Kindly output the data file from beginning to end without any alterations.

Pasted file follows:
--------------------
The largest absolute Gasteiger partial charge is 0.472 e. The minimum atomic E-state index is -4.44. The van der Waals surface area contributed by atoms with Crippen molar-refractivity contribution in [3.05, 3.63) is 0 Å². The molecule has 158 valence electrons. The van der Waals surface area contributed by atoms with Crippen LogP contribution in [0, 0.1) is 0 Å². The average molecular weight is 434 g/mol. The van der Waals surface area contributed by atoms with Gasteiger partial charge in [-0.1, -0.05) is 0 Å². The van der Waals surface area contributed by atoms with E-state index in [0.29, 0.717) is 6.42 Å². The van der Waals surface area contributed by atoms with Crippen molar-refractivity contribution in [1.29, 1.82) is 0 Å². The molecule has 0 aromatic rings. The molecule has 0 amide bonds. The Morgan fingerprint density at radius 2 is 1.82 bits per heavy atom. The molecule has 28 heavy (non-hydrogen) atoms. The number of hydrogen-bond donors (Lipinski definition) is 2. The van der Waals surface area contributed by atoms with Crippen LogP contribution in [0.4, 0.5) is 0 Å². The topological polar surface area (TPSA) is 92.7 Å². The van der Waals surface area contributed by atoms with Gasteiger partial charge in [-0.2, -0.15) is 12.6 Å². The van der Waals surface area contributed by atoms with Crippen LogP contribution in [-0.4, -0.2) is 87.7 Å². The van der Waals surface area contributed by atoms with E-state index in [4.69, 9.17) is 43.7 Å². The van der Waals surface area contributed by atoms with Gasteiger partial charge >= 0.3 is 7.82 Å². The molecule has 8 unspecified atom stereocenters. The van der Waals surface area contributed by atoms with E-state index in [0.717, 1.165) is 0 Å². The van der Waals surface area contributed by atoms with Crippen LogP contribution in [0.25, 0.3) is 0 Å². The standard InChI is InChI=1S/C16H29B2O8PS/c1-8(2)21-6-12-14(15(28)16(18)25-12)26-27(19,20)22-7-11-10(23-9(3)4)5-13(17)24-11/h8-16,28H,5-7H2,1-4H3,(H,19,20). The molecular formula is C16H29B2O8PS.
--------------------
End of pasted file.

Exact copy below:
The largest absolute Gasteiger partial charge is 0.472 e. The minimum atomic E-state index is -4.44. The van der Waals surface area contributed by atoms with Crippen molar-refractivity contribution in [3.05, 3.63) is 0 Å². The molecule has 158 valence electrons. The van der Waals surface area contributed by atoms with Crippen LogP contribution in [0, 0.1) is 0 Å². The average molecular weight is 434 g/mol. The van der Waals surface area contributed by atoms with Gasteiger partial charge in [-0.1, -0.05) is 0 Å². The van der Waals surface area contributed by atoms with E-state index in [0.29, 0.717) is 6.42 Å². The van der Waals surface area contributed by atoms with Crippen molar-refractivity contribution in [1.29, 1.82) is 0 Å². The molecule has 0 aromatic rings. The molecule has 0 amide bonds. The Morgan fingerprint density at radius 2 is 1.82 bits per heavy atom. The molecule has 28 heavy (non-hydrogen) atoms. The number of hydrogen-bond donors (Lipinski definition) is 2. The van der Waals surface area contributed by atoms with Crippen LogP contribution in [0.4, 0.5) is 0 Å². The topological polar surface area (TPSA) is 92.7 Å². The van der Waals surface area contributed by atoms with Gasteiger partial charge in [-0.2, -0.15) is 12.6 Å². The van der Waals surface area contributed by atoms with Crippen LogP contribution in [-0.4, -0.2) is 87.7 Å². The van der Waals surface area contributed by atoms with E-state index in [4.69, 9.17) is 43.7 Å². The van der Waals surface area contributed by atoms with Gasteiger partial charge >= 0.3 is 7.82 Å². The molecule has 8 unspecified atom stereocenters. The van der Waals surface area contributed by atoms with E-state index in [0.717, 1.165) is 0 Å². The van der Waals surface area contributed by atoms with Crippen LogP contribution in [0.25, 0.3) is 0 Å². The standard InChI is InChI=1S/C16H29B2O8PS/c1-8(2)21-6-12-14(15(28)16(18)25-12)26-27(19,20)22-7-11-10(23-9(3)4)5-13(17)24-11/h8-16,28H,5-7H2,1-4H3,(H,19,20). The molecular formula is C16H29B2O8PS.